As usual with older papal documents, the wording here is exquisitely crafted so that each idea fits into the whole in its proper order. The purpose or final cause for Pius X’s reform is “to see the true Christian spirit restored and preserved”; this he says against the backdrop of a Europe ravaged by anticlericalism and encroaching secularism. He then identifies the means by which this purpose will be achieved. First and foremost (“before everything else”), “the sanctity and dignity of the temple” must be provided for: all that conduces to the holiness and nobility of Catholic worship has to be put in place first, so that the second step may occur: the faithful assembling there to acquire the Christian spirit from its “indispensable fount.” The “active participation” of the people, a phrase used here for the first time, is not portrayed as the goal or end, simply speaking, nor has it priority over the soundness and fittingness of the worship.

Put more simply: the end is the true Christian spirit. The means are twofold: the public and solemn prayer of the Church itself, which ought to be correctly done, with sanctity and dignity; and the active participation of the faithful in that prayer, so that its spirit may become theirs. Note here that Pius X is assuming that the faithful will be assimilated to the spirit of the liturgy itself. What it is, they also will be; what it is not, they can never become.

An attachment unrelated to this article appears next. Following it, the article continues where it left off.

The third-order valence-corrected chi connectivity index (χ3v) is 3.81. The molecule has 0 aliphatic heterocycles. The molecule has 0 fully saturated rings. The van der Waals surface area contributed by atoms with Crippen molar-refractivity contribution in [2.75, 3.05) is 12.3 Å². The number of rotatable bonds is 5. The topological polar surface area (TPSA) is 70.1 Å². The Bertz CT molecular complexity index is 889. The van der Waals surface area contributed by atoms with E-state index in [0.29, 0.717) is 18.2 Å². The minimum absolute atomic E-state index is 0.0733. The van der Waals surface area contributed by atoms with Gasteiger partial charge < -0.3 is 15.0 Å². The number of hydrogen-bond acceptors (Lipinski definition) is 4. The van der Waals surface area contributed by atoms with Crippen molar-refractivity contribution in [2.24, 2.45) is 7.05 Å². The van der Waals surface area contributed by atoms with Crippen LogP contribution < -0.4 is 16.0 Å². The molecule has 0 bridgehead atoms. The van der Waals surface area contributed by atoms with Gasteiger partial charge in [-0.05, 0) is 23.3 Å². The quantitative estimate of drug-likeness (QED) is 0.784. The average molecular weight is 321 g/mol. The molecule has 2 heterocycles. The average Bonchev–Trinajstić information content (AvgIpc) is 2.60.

Now, compare the above text to another one, this time from the Second Vatican Council’s Sacrosanctum Concilium of 1963, sixty years later.

In the restoration and promotion of the sacred liturgy, this full and active participation by all the people is the aim to be considered before all else; for it is the primary and indispensable source from which the faithful are to derive the true Christian spirit; and therefore pastors of souls must zealously strive to achieve it, by means of the necessary instruction, in all their pastoral work.

It cannot escape our notice that this text turns things on their head. Where Pius X had said that what should be “provided for before everything else” is the “sanctity and dignity of the temple,” Vatican II says that “the aim to be considered before all else” is “full and active participation by all the people.” In doing so, it inverts the hierarchy of goods. Now the worship of God and its right condition becomes secondary to the people’s involvement. The activity of the faithful is to take priority in liturgical reform and conduct. 

In practice, we know what this led to: the holiness and nobility of worship done for God’s glory suffered grave damage because all attention was focused on getting people “involved” in ways both legitimate and illegitimate. Instead of placing the objective good of authentic liturgy first and the subjective good of participation second, which is the correct order, Vatican II implies that the subjective good takes precedence and should even determine the content of the objective good. It is interesting to note, as well, that whereas Pius X speaks in this connection of “holy mysteries” and “solemn public prayer,” Vatican II simply speaks of “the sacred liturgy.” Of course the phrase is not incorrect, but one sees a lessening of the note of majesty and mystery.